Included here are books typically already included in the high school curriculum. Am I Blue? and The Perks of Being a Wallflower are the two exceptions.
Allison, Dorothy. Bastard Out of Carolina.
Bastard Out of Carolina is Dorothy Allison’s coming-of-age narrative about Bone, who deals with explicit physical and sexual abuse at the hands of her stepfather, and the emotional turmoil that she feels when her mother remains loyal to the perpetrator of the violence she endures. In addition to child abuse, Allison deals with the themes of poverty and gender inequality in the rural south. Lesbianism is not a major theme but rather an undercurrent that runs throughout the novel. If approaching this novel from the viewpoint of poverty (or hunger), then Frank McCourt’s Angela’s Ashes may be an ideal pairing. Since Bastard Out of Carolina is a female coming-of-age novel, any of the following may be suitable pairings: Julia Alvarez’s How the Garcia Girls Lost Their Accents, Maya Angelou’s I Know Why the Caged Bird Sings, Judith Ortiz Cofer’s Silent Dancing: A Partial Remembrance of a Puerto Rican, Zora Neale Hurston’s Their Eyes Were Watching God, Jamaica Kincaid’s Annie John, Toni Morrison’s The Bluest Eye, Esmeralda Santiago’s When I Was Puerto Rican, Amy Tan’s The Joy Luck Club, and Alice Walker’s The Color Purple.
Atwood, Margaret. The Handmaid’s Tale.
The Handmaid’s Tale is Canadian author Margaret Atwood’s dystopian story about citizens of a not-so-future theocracy potentially near collapse. This society’s hope lies in an underground movement represented above ground in the spirit of the lesbian character Moira. Her dissident spirit, a motif threaded throughout the tale, remains indomitable in the face of seemingly insurmountable obstacles. It is Moira’s insistence upon thinking and acting independently that will undermine and ultimately topple the repressive governing regime. Pairing this novel with Arthur Miller’s The Crucible is an invitation to examine the effects of a repressive society. Kurt Vonnegut’s short story “Harrison Bergeron” and Ray Bradbury’s Fahrenheit 451 would be promising pairings.
Baldwin, James. Go Tell It on the Mountain.
James Baldwin’s Go Tell It on the Mountain depicts the life of 14-year-old John Grimes as he grapples with questions of sexuality and morality. The reader follows the inner toils and hardships of John and three other characters, Florence, Elizabeth, and Gabriel. Written in three parts and set in Harlem during the period following the Great Migration, Go Tell It on the Mountain deals with the issues of race, immorality, domestic violence, and religion. Possible discussions and explorations include biblical allusions, race relations, personal choice versus familial and societal expectations, domestic violence, sin, and sexuality. Coupled with readings about Baldwin’s own life, as well as literary criticism of the book, this text makes the perfect fit for literary response and analysis.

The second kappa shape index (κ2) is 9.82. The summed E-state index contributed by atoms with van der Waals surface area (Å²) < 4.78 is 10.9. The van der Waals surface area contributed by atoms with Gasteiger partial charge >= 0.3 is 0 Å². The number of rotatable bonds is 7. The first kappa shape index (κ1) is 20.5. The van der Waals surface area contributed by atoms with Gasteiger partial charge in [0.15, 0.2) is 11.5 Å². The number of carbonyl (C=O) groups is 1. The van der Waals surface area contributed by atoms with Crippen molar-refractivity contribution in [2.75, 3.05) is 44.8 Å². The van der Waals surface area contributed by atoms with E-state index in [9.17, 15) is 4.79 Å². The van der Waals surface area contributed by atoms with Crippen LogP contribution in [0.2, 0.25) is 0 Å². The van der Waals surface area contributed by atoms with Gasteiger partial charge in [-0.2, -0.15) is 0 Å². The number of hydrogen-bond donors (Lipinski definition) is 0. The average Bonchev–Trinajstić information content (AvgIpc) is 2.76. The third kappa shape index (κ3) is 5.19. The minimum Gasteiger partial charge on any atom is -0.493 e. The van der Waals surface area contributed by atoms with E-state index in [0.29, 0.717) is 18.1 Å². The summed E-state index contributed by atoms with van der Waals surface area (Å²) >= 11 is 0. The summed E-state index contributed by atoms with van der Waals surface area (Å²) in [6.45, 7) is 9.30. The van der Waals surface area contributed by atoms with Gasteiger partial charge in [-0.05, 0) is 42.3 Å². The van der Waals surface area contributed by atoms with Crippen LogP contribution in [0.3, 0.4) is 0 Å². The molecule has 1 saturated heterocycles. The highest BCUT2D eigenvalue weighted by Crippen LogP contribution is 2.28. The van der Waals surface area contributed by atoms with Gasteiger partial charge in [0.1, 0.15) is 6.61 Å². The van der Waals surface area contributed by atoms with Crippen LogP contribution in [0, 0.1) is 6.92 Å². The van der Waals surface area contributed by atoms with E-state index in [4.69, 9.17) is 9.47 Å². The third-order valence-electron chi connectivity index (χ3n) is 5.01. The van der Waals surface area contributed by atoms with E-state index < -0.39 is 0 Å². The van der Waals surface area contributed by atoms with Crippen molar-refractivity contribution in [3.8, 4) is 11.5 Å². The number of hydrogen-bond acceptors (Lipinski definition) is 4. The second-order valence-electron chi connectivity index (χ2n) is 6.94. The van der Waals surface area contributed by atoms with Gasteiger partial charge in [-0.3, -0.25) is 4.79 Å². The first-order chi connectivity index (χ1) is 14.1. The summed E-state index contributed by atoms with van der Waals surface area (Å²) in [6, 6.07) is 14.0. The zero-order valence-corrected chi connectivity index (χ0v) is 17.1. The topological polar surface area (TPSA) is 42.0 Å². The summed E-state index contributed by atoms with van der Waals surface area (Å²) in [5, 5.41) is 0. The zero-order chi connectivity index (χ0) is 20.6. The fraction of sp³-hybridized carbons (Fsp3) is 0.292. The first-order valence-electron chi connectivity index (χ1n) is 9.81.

Bauer, Marion Dane, ed. Am I Blue? Coming Out from the Silence.
Am I Blue? Coming Out from the Silence, an anthology of sixteen stories written by prominent writers of young adult literature, tackles issues such as “coming out,” and growing up with LGBT parents or friends. Interwoven within the main LGBT theme of this book are other issues such as family love, friendship, losing a parent, and acceptance. Unlike other titles on this list, Am I Blue focuses entirely on LGBT topics. The stories range from the humorous “Am I Blue”—a story about a young gay boy who makes a wish to a fairy to turn gay people blue and is amazed to see how many people (including the town bully) change color—to the heart-rending “Winnie & Tommy”—a story about a young couple whose relationship is interrupted when Tommy confesses to his girlfriend Winnie that he is gay. Some other books that tackle delicate teen issues are Sara Shandler’s Ophelia Speaks, Francesca Lia Block’s Weetzie Bat and Stephen Chbosky’s The Perks of Being a Wallflower.
Chbosky, Stephen. The Perks of Being a Wallflower.
Charlie is a sweet, sensitive, detached boy beginning his freshman year of high school. Luckily he is adopted by a group of seniors who are also outsiders. They introduce him to friendship, intimacy, drugs, and sex. Charlie’s friendship with Patrick, who is gay, leads to his own exploration of his sexuality. This book has an extraordinary hold over teenage readers, who all— jock, rocker, gay, straight, male, female—seem to feel a kinship with Charlie. This coming-of-age novel explores questions of identity, alienation, and relationships. It could work well in classroom units on identity, the nature of groups, and internal conflict. Some suggestions for pairings: Catcher in the Rye—alienation—Of Mice and Men—qualities of friendship—or House on Mango Street—questions of identity and writing to make sense of the world.
Knowles, John. A Separate Peace.
Subsequent to his book’s success, John Knowles came out as gay and stated that his characters, Finny and Gene, are indeed in love. This, however, is not explicit in the novel. Rather the story focuses on deep friendship, on not necessarily knowing oneself, and on the struggle that is self-discovery. “Paul’s Case” by lesbian author Willa Cather is akin to A Separate Peace in that the protagonist Paul struggles to realize his true self.
Walker, Alice. The Color Purple.
The Color Purple, Alice Walker’s Pulitzer Prize–winning novel, deals with themes of sexism, racism, and sexual abuse seen through the eyes of Celie, who is raped (and impregnated twice) by her father, separated from her sister, and forced to marry a physically abusive man. Alice Walker, who is bisexual, depicts lesbianism in the love affair between Celie and Shug as natural and freeing a pathway to self-love for a woman who has only known sex to be a brutal and painful endeavor. Some ideal pairings for this novel include Dorothy Allison’s Bastard out of Carolina and Toni Morrison’s The Bluest Eye.